FORT SMITH, Ark (KFSM) — For the first time, we’re hearing from family members of Debbie Stevens. The Fort Smith woman who died after getting caught in flash flooding more than a month ago.
The disturbing 911 call making national headlines because of the manner the dispatcher spoke to Debbie in her last moments.
After Debbie, the city made it a priority to add the guardrail as a safety measure.
“At least they care. You know it does show that they haven’t forgotten and they are trying, and hopefully, it will save somebody else’s life," Roxanne Burch, Debbie’s cousin said.
Signs warning people of the potential flood danger now mark the area on Kinkead Ave where Debbie got trapped by floodwaters.
Her cousins say listening to the 911 call was devastating.
“I just knew that...She just didn’t deserve to be treated that way," Cristy Rabbitt, Debbie's cousin said.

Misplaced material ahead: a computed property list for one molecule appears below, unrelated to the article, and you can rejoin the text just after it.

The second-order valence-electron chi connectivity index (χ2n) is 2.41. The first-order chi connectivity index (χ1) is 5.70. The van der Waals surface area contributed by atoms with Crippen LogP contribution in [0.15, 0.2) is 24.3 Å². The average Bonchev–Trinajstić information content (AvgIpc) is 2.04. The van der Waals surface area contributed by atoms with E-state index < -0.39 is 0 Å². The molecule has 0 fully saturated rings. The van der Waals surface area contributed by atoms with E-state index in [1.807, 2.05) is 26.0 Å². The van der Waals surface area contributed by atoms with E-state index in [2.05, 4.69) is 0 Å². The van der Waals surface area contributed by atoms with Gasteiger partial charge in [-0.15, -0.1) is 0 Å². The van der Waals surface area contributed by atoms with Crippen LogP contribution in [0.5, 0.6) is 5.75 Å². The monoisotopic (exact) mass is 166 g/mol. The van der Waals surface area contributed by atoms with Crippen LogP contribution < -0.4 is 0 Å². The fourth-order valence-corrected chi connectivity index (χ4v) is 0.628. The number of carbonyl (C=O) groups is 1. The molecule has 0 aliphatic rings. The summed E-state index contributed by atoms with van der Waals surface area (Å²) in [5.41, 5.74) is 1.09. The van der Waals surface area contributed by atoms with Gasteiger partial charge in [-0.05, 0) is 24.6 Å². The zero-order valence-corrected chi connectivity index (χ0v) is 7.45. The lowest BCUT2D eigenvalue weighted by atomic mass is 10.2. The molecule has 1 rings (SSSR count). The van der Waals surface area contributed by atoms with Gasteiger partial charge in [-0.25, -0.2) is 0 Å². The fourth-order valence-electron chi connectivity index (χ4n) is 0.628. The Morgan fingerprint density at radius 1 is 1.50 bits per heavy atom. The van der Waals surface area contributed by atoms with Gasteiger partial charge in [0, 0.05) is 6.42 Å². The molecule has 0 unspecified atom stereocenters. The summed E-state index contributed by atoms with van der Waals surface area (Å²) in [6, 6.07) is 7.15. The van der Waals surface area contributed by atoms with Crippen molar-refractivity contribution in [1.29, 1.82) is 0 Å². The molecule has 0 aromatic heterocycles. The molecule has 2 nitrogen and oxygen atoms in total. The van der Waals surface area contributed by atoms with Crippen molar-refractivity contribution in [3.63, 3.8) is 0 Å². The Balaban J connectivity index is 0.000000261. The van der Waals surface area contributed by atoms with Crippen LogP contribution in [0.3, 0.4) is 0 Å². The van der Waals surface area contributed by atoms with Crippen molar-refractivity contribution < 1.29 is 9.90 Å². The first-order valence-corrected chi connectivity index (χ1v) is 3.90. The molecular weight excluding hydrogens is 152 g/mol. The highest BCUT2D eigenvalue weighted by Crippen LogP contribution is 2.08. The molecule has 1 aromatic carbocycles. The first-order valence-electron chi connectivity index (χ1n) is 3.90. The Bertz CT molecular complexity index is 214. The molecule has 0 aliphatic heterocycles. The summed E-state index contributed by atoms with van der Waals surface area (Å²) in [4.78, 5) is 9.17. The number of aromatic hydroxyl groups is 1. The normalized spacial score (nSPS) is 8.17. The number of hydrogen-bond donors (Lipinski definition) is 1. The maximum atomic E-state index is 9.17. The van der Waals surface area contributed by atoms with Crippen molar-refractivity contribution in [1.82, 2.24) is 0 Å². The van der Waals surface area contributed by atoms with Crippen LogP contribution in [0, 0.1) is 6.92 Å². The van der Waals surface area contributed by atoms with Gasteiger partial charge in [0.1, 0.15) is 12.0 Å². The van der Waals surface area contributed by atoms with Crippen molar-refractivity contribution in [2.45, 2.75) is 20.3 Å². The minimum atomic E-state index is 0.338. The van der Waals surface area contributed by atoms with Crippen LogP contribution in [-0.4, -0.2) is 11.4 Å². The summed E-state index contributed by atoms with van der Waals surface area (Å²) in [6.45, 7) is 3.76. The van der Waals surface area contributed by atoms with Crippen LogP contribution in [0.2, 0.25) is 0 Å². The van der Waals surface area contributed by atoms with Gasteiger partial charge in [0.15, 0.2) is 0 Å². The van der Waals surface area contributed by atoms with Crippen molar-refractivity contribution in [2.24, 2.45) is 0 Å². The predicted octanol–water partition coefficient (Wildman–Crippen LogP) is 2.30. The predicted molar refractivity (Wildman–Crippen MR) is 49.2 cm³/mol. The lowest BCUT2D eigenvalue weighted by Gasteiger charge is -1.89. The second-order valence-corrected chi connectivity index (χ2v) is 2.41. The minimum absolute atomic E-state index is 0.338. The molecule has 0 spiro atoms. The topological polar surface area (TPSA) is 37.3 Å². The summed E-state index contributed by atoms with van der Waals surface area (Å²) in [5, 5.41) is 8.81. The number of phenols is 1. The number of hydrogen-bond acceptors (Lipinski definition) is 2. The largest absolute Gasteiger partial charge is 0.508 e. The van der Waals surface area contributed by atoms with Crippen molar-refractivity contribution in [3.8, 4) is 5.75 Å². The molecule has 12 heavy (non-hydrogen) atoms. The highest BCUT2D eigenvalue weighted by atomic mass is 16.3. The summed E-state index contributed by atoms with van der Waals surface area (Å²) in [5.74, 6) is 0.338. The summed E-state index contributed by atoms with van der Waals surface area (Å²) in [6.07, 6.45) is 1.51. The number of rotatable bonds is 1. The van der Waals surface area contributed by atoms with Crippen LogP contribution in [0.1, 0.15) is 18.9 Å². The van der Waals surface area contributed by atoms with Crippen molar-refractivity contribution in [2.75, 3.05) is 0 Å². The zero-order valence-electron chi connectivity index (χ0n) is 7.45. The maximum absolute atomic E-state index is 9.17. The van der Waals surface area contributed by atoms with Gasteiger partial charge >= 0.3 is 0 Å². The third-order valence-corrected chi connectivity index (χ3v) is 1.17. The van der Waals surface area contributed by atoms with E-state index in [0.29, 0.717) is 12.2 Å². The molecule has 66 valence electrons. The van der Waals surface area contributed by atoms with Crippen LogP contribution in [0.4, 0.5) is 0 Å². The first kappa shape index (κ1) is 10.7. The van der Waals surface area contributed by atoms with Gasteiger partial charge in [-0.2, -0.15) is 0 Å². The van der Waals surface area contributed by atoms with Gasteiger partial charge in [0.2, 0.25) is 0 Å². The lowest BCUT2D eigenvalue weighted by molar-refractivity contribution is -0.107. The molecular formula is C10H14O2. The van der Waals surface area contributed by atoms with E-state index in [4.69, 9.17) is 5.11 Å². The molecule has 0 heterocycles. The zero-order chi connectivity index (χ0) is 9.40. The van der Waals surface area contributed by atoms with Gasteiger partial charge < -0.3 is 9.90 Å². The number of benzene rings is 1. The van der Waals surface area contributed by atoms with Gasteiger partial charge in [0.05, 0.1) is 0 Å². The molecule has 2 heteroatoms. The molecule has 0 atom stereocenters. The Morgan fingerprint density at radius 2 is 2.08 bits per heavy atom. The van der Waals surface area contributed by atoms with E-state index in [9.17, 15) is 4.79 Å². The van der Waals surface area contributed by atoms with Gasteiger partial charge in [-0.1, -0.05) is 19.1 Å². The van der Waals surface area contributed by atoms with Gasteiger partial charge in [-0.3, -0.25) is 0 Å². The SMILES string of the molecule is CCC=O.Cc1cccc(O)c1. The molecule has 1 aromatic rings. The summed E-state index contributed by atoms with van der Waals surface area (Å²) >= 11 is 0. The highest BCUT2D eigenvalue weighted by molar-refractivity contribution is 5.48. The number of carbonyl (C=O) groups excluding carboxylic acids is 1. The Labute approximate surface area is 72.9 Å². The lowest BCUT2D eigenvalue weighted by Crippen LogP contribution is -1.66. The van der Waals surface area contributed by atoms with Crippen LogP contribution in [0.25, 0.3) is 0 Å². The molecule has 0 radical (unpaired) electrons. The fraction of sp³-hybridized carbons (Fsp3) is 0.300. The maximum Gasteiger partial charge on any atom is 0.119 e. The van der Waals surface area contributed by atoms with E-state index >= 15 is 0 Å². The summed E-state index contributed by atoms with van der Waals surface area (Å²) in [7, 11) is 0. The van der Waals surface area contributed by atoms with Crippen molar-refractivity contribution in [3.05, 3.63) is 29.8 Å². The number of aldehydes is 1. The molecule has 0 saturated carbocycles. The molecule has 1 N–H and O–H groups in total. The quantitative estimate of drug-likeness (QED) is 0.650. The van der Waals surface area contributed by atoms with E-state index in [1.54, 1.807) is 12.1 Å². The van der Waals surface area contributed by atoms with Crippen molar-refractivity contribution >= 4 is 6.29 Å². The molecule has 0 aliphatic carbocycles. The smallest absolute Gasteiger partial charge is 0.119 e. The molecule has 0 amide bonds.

“I would not want anybody to have their last communication with anybody to be that. It was heartbreaking," Burch said.
Family members describe Debbie as sweet, funny, and caring.
Best friends with her mother Nancy who passed away not long after her daughter. The two shared a funeral.
“It made sense that Nannie would want to be with Debbie cause like I said they were always together," Rabbitt said.
The family says they don’t mind that the 911 call was aired on tv. They want it to serve as a training tool for other dispatchers.
"It’s going to be a good awareness of what not to do if you’re a 911 operator, to have some compassion and some concern," Burch said.
To Donna Reneau, the former dispatcher who took Debbie's final call her family has this to say.
“How would you feel if that was your loved one on the other end? Or you, would you be okay with that? Would you be okay with someone speaking to you or your loved one like that?" Burch said.
Debbie’s birthday is October 11. The family is planning to hold a vigil here where she died.
They say they plan to do what they can to keep her memory alive.